Gravitational lensing is the relativistic effect generated by massive bodies, which bend the space-time surrounding them. It is a deeply investigated topic in astrophysics and allows validating theoretical relativistic results and studying faint astrophysical objects that would not be visible otherwise. In recent years Machine Learning methods have been applied to support the analysis of the gravitational lensing phenomena by detecting lensing effects in data sets consisting of images associated with brightness variation time series. However, the state-of-art approaches either consider only images and neglect time-series data or achieve relatively low accuracy on the most difficult data sets. This paper introduces DeepGraviLens, a novel multi-modal network that classifies spatio-temporal data belonging to one non-lensed system type and three lensed system types. It surpasses the current state of the art accuracy results by $\approx$ 19% to $\approx$ 43%, depending on the considered data set. Such an improvement will enable the acceleration of the analysis of lensed objects in upcoming astrophysical surveys, which will exploit the petabytes of data collected, e.g., from the Vera C. Rubin Observatory.

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Cross-Modality High-Frequency Transformer for MR Image Super-Resolution

Mar 29, 2022
Chaowei Fang, Dingwen Zhang, Liang Wang, Yulun Zhang, Lechao Cheng, Junwei Han

Improving the resolution of magnetic resonance (MR) image data is critical to computer-aided diagnosis and brain function analysis. Higher resolution helps to capture more detailed content, but typically induces to lower signal-to-noise ratio and longer scanning time. To this end, MR image super-resolution has become a widely-interested topic in recent times. Existing works establish extensive deep models with the conventional architectures based on convolutional neural networks (CNN). In this work, to further advance this research field, we make an early effort to build a Transformer-based MR image super-resolution framework, with careful designs on exploring valuable domain prior knowledge. Specifically, we consider two-fold domain priors including the high-frequency structure prior and the inter-modality context prior, and establish a novel Transformer architecture, called Cross-modality high-frequency Transformer (Cohf-T), to introduce such priors into super-resolving the low-resolution (LR) MR images. Comprehensive experiments on two datasets indicate that Cohf-T achieves new state-of-the-art performance.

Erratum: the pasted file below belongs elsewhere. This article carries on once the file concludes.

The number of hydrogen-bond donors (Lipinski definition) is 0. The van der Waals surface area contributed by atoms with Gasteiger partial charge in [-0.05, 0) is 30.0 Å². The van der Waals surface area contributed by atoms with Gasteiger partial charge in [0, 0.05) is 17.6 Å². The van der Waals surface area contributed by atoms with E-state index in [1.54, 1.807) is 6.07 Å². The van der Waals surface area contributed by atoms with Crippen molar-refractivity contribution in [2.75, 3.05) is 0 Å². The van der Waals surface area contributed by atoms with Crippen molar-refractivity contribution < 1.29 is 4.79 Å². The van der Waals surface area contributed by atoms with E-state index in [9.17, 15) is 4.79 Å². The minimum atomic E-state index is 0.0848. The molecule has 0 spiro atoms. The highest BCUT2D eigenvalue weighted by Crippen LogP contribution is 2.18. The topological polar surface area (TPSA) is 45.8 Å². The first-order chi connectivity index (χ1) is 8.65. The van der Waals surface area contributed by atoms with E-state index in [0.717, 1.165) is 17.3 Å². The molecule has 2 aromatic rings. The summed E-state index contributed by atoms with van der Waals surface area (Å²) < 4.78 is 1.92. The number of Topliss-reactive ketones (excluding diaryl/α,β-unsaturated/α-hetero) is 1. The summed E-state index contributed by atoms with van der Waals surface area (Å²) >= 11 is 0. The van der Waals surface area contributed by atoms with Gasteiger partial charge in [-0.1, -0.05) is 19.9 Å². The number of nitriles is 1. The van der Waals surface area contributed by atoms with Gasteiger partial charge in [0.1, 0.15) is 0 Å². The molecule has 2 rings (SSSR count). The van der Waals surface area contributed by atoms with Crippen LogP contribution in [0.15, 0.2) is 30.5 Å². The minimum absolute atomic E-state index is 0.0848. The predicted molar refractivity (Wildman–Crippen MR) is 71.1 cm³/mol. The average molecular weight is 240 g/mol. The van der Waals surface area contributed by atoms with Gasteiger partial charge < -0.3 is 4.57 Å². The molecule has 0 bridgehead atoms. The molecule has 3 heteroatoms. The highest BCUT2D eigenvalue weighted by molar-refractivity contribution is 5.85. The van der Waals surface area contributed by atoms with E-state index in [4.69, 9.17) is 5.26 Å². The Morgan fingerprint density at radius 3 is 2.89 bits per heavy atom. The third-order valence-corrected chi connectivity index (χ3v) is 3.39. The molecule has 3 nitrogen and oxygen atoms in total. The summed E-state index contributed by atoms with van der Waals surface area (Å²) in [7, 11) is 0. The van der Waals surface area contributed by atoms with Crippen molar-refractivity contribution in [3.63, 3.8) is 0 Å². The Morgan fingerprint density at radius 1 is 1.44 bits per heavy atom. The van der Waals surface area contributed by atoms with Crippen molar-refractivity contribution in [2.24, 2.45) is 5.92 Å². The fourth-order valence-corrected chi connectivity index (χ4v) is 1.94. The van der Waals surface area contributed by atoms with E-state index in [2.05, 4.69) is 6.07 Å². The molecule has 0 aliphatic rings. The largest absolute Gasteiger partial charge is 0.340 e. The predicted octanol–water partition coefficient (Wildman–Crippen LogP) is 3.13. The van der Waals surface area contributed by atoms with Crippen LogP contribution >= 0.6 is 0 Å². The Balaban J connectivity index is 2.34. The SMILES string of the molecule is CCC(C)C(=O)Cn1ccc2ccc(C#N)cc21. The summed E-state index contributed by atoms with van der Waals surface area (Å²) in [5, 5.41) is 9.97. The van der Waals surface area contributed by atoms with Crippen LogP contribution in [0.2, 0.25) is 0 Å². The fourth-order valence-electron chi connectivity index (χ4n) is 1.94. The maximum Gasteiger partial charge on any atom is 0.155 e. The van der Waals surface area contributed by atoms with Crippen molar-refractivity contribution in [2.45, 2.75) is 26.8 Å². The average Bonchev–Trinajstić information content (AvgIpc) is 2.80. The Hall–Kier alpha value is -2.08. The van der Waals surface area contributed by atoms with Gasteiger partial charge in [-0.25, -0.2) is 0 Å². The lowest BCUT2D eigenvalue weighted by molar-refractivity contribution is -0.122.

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IAM: A Comprehensive and Large-Scale Dataset for Integrated Argument Mining Tasks

Mar 24, 2022
Liying Cheng, Lidong Bing, Ruidan He, Qian Yu, Yan Zhang, Luo Si

Traditionally, a debate usually requires a manual preparation process, including reading plenty of articles, selecting the claims, identifying the stances of the claims, seeking the evidence for the claims, etc. As the AI debate attracts more attention these years, it is worth exploring the methods to automate the tedious process involved in the debating system. In this work, we introduce a comprehensive and large dataset named IAM, which can be applied to a series of argument mining tasks, including claim extraction, stance classification, evidence extraction, etc. Our dataset is collected from over 1k articles related to 123 topics. Near 70k sentences in the dataset are fully annotated based on their argument properties (e.g., claims, stances, evidence, etc.). We further propose two new integrated argument mining tasks associated with the debate preparation process: (1) claim extraction with stance classification (CESC) and (2) claim-evidence pair extraction (CEPE). We adopt a pipeline approach and an end-to-end method for each integrated task separately. Promising experimental results are reported to show the values and challenges of our proposed tasks, and motivate future research on argument mining.

* 11 pages, 3 figures, accepted by ACL 2022 

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Unsupervised Learning on 3D Point Clouds by Clustering and Contrasting

Feb 14, 2022
Guofeng Mei, Litao Yu, Qiang Wu, Jian Zhang, Mohammed Bennamoun

Learning from unlabeled or partially labeled data to alleviate human labeling remains a challenging research topic in 3D modeling. Along this line, unsupervised representation learning is a promising direction to auto-extract features without human intervention. This paper proposes a general unsupervised approach, named \textbf{ConClu}, to perform the learning of point-wise and global features by jointly leveraging point-level clustering and instance-level contrasting. Specifically, for one thing, we design an Expectation-Maximization (EM) like soft clustering algorithm that provides local supervision to extract discriminating local features based on optimal transport. We show that this criterion extends standard cross-entropy minimization to an optimal transport problem, which we solve efficiently using a fast variant of the Sinkhorn-Knopp algorithm. For another, we provide an instance-level contrasting method to learn the global geometry, which is formulated by maximizing the similarity between two augmentations of one point cloud. Experimental evaluations on downstream applications such as 3D object classification and semantic segmentation demonstrate the effectiveness of our framework and show that it can outperform state-of-the-art techniques.